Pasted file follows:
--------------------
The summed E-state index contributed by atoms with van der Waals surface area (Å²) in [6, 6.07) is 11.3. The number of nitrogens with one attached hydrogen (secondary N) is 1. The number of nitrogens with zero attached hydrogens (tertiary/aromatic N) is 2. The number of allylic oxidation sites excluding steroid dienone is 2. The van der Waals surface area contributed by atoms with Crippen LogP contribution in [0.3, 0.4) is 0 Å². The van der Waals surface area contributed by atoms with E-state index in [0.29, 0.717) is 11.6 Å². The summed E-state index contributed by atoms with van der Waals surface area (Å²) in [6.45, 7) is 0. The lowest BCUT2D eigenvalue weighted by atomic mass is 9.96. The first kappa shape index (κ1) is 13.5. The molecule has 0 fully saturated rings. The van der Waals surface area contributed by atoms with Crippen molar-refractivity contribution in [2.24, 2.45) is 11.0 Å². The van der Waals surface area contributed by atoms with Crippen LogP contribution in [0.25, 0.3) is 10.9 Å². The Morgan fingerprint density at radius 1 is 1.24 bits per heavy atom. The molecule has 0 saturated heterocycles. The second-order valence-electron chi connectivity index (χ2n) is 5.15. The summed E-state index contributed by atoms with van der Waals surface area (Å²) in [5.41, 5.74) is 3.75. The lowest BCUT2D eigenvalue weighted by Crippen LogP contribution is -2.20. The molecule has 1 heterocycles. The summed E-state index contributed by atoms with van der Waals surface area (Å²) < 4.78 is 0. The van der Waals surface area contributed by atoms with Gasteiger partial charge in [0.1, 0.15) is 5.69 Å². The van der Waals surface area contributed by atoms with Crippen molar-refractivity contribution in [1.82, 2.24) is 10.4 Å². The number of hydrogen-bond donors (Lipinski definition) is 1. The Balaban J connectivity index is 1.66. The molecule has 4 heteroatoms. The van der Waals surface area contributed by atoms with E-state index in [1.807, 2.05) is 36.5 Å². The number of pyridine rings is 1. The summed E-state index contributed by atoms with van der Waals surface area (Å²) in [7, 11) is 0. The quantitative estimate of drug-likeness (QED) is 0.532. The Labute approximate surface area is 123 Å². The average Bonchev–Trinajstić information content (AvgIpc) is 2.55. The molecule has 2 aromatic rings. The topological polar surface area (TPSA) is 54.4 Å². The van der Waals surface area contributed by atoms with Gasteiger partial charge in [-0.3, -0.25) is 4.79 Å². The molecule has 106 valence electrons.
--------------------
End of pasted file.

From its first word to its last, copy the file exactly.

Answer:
The summed E-state index contributed by atoms with van der Waals surface area (Å²) in [6, 6.07) is 11.3. The number of nitrogens with one attached hydrogen (secondary N) is 1. The number of nitrogens with zero attached hydrogens (tertiary/aromatic N) is 2. The number of allylic oxidation sites excluding steroid dienone is 2. The van der Waals surface area contributed by atoms with Crippen LogP contribution in [0.3, 0.4) is 0 Å². The van der Waals surface area contributed by atoms with E-state index in [0.29, 0.717) is 11.6 Å². The summed E-state index contributed by atoms with van der Waals surface area (Å²) in [6.45, 7) is 0. The lowest BCUT2D eigenvalue weighted by atomic mass is 9.96. The first kappa shape index (κ1) is 13.5. The molecule has 0 fully saturated rings. The van der Waals surface area contributed by atoms with Crippen molar-refractivity contribution in [2.24, 2.45) is 11.0 Å². The van der Waals surface area contributed by atoms with Crippen LogP contribution in [0.25, 0.3) is 10.9 Å². The Morgan fingerprint density at radius 1 is 1.24 bits per heavy atom. The molecule has 0 saturated heterocycles. The second-order valence-electron chi connectivity index (χ2n) is 5.15. The summed E-state index contributed by atoms with van der Waals surface area (Å²) in [5.41, 5.74) is 3.75. The lowest BCUT2D eigenvalue weighted by Crippen LogP contribution is -2.20. The molecule has 1 heterocycles. The summed E-state index contributed by atoms with van der Waals surface area (Å²) < 4.78 is 0. The van der Waals surface area contributed by atoms with Gasteiger partial charge in [0.1, 0.15) is 5.69 Å². The van der Waals surface area contributed by atoms with Crippen molar-refractivity contribution in [1.82, 2.24) is 10.4 Å². The number of hydrogen-bond donors (Lipinski definition) is 1. The Balaban J connectivity index is 1.66. The molecule has 4 heteroatoms. The van der Waals surface area contributed by atoms with E-state index in [1.807, 2.05) is 36.5 Å². The number of pyridine rings is 1. The summed E-state index contributed by atoms with van der Waals surface area (Å²) in [7, 11) is 0. The quantitative estimate of drug-likeness (QED) is 0.532. The Labute approximate surface area is 123 Å². The average Bonchev–Trinajstić information content (AvgIpc) is 2.55. The molecule has 2 aromatic rings. The topological polar surface area (TPSA) is 54.4 Å². The van der Waals surface area contributed by atoms with Gasteiger partial charge in [-0.3, -0.25) is 4.79 Å². The molecule has 106 valence electrons.